# comparing audio features from my monthly playlists, using spotifyr

The NYT has a fun interactive up this week, looking at audio features to see if popular summer songs have the same sort of “signature”. After attending a presentation earlier this year, I discovered that these same sorts of features are accessible through Spotify’s API! How people curate their collections and approach listening to music usually tells you something about them, and since seeing the presentation I’ve been wanting to take a dive into my own listening habits. After getting inspired by the NYT’s piece, I felt like I knew how I could get started. Plus, there’s an R package now on CRAN that serves as a wrapper for Spotify’s API, making the data collection process easy.

Spotify’s API functionality seems pretty straightforward. Tracks are curated as playlists by users, and tracks have a bunch of metadata (artist, album, etc.). Each of these entities (tracks, albums, artists, users) has an ID, allowing you to organize and jump between them. The first thing I need are all the tracks from each playlist I’ve created. Once I have them, it’s just one more line of code to get the audio features that Spotify makes available.

library(tidyverse)
library(spotifyr)

# fetch the public playlists/tracks & features from my account
my_lists  <- get_user_playlists("amateurthoughts")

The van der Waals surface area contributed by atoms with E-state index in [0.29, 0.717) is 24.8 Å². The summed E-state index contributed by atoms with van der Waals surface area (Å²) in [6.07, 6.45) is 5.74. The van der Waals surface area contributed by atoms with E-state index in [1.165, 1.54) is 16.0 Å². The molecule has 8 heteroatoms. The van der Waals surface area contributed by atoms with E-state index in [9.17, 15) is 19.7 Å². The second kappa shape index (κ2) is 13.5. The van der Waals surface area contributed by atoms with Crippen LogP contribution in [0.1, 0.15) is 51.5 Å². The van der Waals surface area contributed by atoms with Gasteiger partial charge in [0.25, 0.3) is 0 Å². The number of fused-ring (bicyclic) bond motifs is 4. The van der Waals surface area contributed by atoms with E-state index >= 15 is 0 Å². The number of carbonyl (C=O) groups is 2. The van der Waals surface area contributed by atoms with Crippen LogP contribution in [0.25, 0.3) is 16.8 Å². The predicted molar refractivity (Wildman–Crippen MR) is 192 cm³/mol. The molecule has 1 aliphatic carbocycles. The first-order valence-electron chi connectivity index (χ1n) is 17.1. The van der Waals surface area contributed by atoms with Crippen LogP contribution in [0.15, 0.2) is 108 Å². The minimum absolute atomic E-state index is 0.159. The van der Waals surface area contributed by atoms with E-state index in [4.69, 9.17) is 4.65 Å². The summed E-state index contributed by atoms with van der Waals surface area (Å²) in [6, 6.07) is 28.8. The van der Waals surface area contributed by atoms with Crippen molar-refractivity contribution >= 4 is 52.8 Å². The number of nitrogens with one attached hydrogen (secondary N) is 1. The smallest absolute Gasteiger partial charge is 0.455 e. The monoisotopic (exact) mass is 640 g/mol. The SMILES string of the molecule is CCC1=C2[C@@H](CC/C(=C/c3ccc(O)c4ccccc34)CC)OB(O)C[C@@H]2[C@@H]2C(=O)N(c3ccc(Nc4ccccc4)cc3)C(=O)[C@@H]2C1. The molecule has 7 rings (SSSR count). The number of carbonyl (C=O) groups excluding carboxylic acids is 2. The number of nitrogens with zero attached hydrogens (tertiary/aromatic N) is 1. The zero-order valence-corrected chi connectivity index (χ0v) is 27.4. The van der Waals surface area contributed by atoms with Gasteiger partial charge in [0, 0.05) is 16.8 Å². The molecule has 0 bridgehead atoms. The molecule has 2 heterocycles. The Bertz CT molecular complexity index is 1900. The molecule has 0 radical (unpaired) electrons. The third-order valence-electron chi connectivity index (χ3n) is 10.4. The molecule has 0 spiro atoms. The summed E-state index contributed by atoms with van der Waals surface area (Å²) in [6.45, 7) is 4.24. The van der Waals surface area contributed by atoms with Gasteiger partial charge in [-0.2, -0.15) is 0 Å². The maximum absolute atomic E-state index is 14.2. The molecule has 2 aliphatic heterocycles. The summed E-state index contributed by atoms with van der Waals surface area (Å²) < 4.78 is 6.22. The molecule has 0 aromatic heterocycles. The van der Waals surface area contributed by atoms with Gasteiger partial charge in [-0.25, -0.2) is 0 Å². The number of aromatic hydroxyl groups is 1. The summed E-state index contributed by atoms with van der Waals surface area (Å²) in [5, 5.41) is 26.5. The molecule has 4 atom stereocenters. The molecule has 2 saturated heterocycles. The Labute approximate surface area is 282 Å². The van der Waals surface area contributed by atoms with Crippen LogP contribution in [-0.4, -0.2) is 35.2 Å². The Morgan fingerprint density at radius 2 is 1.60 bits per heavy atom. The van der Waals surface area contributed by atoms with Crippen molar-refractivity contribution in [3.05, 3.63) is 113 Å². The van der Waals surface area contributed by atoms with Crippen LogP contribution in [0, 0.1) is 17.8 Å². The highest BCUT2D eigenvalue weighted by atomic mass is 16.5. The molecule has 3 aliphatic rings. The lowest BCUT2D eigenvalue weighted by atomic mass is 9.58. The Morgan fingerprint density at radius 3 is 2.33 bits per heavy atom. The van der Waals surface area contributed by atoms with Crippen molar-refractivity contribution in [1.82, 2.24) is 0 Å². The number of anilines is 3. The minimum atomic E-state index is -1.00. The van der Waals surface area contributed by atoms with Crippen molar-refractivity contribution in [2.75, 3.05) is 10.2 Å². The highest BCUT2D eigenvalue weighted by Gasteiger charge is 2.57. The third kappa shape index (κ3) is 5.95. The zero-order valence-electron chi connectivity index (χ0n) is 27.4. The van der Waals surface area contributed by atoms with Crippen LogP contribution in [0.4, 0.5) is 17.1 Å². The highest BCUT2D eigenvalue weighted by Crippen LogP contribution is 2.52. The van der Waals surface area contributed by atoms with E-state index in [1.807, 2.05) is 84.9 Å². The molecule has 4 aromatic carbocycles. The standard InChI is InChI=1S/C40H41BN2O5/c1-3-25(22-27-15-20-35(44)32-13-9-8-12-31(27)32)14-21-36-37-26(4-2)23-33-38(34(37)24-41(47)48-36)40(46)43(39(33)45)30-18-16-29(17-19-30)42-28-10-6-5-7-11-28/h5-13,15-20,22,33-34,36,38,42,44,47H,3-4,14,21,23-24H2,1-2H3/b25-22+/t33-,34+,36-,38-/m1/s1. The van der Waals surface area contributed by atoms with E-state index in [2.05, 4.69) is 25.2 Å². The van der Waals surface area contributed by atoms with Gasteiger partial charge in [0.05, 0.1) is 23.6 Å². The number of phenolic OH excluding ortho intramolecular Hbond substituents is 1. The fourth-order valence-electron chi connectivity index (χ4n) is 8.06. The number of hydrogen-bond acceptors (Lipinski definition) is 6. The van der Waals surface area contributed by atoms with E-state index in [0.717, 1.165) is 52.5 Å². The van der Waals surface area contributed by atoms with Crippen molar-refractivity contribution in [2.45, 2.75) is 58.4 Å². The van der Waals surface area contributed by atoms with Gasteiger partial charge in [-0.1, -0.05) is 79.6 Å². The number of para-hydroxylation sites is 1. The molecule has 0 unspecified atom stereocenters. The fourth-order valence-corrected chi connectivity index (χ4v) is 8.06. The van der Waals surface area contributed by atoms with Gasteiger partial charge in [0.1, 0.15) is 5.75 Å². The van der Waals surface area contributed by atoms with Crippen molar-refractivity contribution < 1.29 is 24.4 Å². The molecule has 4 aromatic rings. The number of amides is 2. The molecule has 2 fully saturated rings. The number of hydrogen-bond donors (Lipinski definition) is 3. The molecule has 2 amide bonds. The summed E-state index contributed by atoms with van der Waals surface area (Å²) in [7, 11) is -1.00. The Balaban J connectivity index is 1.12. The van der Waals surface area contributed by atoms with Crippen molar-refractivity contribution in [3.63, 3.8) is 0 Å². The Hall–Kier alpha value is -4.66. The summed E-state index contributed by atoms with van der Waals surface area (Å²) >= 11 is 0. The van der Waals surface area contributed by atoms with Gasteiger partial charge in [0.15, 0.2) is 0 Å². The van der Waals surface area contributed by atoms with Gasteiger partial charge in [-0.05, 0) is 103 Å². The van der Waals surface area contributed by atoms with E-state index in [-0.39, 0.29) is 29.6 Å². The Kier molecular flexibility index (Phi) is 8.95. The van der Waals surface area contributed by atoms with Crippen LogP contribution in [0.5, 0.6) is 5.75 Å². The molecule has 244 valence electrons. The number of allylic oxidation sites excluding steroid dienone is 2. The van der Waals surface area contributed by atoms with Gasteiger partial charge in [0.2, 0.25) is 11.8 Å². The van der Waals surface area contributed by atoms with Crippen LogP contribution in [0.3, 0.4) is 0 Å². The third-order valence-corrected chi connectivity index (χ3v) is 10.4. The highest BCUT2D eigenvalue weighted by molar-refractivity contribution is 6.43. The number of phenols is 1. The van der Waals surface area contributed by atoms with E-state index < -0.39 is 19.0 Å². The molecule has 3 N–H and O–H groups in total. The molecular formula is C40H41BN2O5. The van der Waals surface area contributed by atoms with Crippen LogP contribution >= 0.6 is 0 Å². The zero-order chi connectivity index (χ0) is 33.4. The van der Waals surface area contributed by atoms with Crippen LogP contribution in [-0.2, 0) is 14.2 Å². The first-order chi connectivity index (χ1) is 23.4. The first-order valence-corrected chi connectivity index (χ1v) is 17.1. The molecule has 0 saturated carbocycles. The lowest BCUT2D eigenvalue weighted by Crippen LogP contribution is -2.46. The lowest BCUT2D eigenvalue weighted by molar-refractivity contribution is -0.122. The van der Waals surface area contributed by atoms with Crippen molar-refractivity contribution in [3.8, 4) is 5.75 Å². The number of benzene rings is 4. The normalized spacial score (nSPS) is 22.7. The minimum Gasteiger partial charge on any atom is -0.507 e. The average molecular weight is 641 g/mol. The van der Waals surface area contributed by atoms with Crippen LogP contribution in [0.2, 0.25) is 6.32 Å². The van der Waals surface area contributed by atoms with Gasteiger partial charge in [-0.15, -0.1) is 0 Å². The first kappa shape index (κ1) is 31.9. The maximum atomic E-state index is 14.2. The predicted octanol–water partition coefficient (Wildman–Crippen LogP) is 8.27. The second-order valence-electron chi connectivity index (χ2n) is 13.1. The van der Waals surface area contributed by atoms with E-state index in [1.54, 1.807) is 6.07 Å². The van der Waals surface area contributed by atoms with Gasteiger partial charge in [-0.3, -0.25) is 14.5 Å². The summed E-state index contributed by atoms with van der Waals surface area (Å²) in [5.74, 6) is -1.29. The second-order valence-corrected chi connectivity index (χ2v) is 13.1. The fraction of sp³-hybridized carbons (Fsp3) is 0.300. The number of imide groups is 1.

my_tracks <- get_playlist_tracks(my_lists)
audiofeat <- get_track_audio_features(my_tracks)

feats <- my_tracks %>%
select(playlist_name, track_name, artist_name, track_uri) %>%
left_join(audiofeat, by = "track_uri")

Since I started using Spotify actively around 3 years ago, I’ve been creating a new playlist for each month. I’m interested in comparing my most recent listening habits to what I was doing last year. So, I’ll pull out all the tracks up through August of this year, and grab the corresponding playlists from 2017. I’ve named them in the same way each time: “January ’18”, “February ’18”, etc. This should make working with the features I collected a little easier.

feats <- feats %>%
filter(str_detect(playlist_name, "'")) %>%
separate(playlist_name, into = c("month", "year"), sep = " '") %>%
mutate(month = str_trim(month))

# pluck out only the months we've run through in 2018
feats <- feats %>%
filter(
year %in% c(17, 18),
!month %in% c("September", "October", "November", "December")
)

feats$month <- factor(feats$month, levels = month.name[1:8], labels = month.abb[1:8])